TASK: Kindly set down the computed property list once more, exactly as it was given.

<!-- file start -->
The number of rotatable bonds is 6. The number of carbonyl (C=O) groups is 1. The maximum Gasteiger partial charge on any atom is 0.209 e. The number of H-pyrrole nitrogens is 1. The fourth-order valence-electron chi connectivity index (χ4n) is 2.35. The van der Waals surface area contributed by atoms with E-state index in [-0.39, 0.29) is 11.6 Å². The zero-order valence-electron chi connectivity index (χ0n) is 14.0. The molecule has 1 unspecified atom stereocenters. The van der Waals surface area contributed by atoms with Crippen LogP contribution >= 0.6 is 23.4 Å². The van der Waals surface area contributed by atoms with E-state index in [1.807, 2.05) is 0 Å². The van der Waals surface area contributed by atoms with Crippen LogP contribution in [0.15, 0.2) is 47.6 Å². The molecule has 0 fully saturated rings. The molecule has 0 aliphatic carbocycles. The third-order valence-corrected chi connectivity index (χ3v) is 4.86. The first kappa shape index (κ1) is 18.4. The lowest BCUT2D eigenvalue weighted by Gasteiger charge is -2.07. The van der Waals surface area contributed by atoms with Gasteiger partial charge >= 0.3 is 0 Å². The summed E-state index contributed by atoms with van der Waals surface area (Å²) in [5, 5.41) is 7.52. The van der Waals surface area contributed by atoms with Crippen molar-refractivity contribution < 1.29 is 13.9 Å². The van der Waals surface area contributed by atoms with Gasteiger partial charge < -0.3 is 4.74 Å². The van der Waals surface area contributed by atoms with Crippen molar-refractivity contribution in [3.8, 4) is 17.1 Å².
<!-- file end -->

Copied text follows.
The number of rotatable bonds is 6. The number of carbonyl (C=O) groups is 1. The maximum Gasteiger partial charge on any atom is 0.209 e. The number of H-pyrrole nitrogens is 1. The fourth-order valence-electron chi connectivity index (χ4n) is 2.35. The van der Waals surface area contributed by atoms with E-state index in [-0.39, 0.29) is 11.6 Å². The zero-order valence-electron chi connectivity index (χ0n) is 14.0. The molecule has 1 unspecified atom stereocenters. The van der Waals surface area contributed by atoms with Crippen LogP contribution >= 0.6 is 23.4 Å². The van der Waals surface area contributed by atoms with E-state index in [1.807, 2.05) is 0 Å². The van der Waals surface area contributed by atoms with Crippen LogP contribution in [0.15, 0.2) is 47.6 Å². The molecule has 0 fully saturated rings. The molecule has 0 aliphatic carbocycles. The third-order valence-corrected chi connectivity index (χ3v) is 4.86. The first kappa shape index (κ1) is 18.4. The lowest BCUT2D eigenvalue weighted by Gasteiger charge is -2.07. The van der Waals surface area contributed by atoms with Gasteiger partial charge >= 0.3 is 0 Å². The summed E-state index contributed by atoms with van der Waals surface area (Å²) in [5, 5.41) is 7.52. The van der Waals surface area contributed by atoms with Crippen molar-refractivity contribution < 1.29 is 13.9 Å². The van der Waals surface area contributed by atoms with Gasteiger partial charge < -0.3 is 4.74 Å². The van der Waals surface area contributed by atoms with Crippen molar-refractivity contribution in [3.8, 4) is 17.1 Å².